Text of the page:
Missing Middle Housing and How It Benefits Cities and Towns
From attracting talented professionals to lowering living costs and allowing for mixed-use development, missing middle housing addresses many issues and alleviates some pressing challenges facing cities and towns today.
Overall, missing middle housing encompasses a broad range of dwelling types. In general, these are buildings with multiple units located in easily walkable neighborhoods. For many cities, these can be workable solutions to existing residential neighborhoods. Moreover, they are affordable to low- and middle-income residents, addressing the housing crisis.
Keep reading to learn more about missing middle housing and how it benefits cities and their residents.
What Is Missing Middle Housing?
Broadly speaking, the missing middle is composed of diverse housing types that fall into the category between single family dwellings and larger apartment buildings with many units. Missing middle units are similar in scale to single-family homes, addressing space limitations. They include duplexes, multiplexes, cottage courts, and townhomes. These types of dwellings allow for urban areas that are less dense, more walkable, and offer more open spaces.
Why Is Missing Middle Housing Needed?
Currently, there is a growing gap between upcoming demographics and available housing options. If missing middle housing were built, it would offer an affordable alternative. Those who work in the city could purchase property, build equity-based wealth, and still live affordably.
In addition to greater affordability, missing middle housing also addresses housing demand. Since many aspiring homeowners are priced out of the market, they must keep renting for years. Likewise, the available options for low-priced housing tend to be farther away from urban centers with little access to public transportation. This mismatch between the demand and city-based options is substantial.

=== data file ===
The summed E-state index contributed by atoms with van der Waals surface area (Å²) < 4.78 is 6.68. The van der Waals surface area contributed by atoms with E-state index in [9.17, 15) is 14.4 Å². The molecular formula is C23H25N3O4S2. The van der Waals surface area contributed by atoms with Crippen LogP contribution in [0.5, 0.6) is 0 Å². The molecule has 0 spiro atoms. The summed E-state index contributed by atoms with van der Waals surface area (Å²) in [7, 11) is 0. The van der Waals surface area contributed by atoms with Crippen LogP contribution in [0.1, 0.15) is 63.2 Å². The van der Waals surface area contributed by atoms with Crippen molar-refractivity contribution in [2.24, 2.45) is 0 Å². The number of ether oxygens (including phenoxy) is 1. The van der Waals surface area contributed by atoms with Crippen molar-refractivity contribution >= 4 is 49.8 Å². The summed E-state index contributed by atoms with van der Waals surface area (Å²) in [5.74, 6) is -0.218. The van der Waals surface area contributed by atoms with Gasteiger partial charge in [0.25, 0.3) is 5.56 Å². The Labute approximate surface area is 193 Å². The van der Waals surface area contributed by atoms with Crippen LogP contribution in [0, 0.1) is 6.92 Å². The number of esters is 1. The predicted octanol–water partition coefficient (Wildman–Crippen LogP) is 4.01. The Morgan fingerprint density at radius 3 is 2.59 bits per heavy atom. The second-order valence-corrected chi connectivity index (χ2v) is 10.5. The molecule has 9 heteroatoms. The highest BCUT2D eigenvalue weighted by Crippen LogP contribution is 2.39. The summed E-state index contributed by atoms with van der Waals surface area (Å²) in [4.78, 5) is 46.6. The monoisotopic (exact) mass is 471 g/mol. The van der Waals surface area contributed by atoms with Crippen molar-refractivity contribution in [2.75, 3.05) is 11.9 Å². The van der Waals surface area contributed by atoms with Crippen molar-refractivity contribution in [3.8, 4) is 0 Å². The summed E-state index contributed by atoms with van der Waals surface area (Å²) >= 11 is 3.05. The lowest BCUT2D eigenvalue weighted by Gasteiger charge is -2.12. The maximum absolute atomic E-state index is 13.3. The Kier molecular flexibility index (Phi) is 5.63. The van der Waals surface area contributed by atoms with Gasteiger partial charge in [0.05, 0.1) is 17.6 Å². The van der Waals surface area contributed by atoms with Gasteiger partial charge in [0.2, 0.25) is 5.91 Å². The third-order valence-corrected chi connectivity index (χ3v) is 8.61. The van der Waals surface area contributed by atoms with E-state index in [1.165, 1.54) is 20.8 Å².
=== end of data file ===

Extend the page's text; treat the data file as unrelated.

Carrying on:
Moreover, smaller multi-unit dwellings support walkability and keep spending in the local economy. By creating housing options in urban spaces, consumers can utilize public transportation more effectively. Thus, residents would save on transportation expenses and build equity in their new homes.
Who Benefits the Most From Missing Middle Housing?
Those looking for moderate or lower-priced housing would benefit from missing middle housing.
These types of multi-unit housing use existing space more efficiently, reducing cost per square foot.
Additionally, many creative professionals are not interested in traditional living. As a result, they are willing to live with simplified or downsized amenities. For example, many are looking for a car-free lifestyle, which is impossible in the suburbs.
Empty-nesters looking to downsize after their children have left home can benefit from smaller space and reduced expenses. At the moment, these populations often do not have effective options available in cities and larger towns.
Missing middle housing options can help to ensure that low and moderate income residents of a city can find affordable housing and remain there where they are close to transportation, jobs and other benefits of urban living.
What is Norwalk Doing to Address Missing Middle Housing?
Norwalk is currently evaluating its accessory dwelling unit regulations to potentially allow more flexibility in how these units are developed. In addition, as part of the comprehensive rewrite of the zoning regulations, the City is considering freeing up certain portions of the smaller-lot, single-family zones, to allow for 2-family dwellings.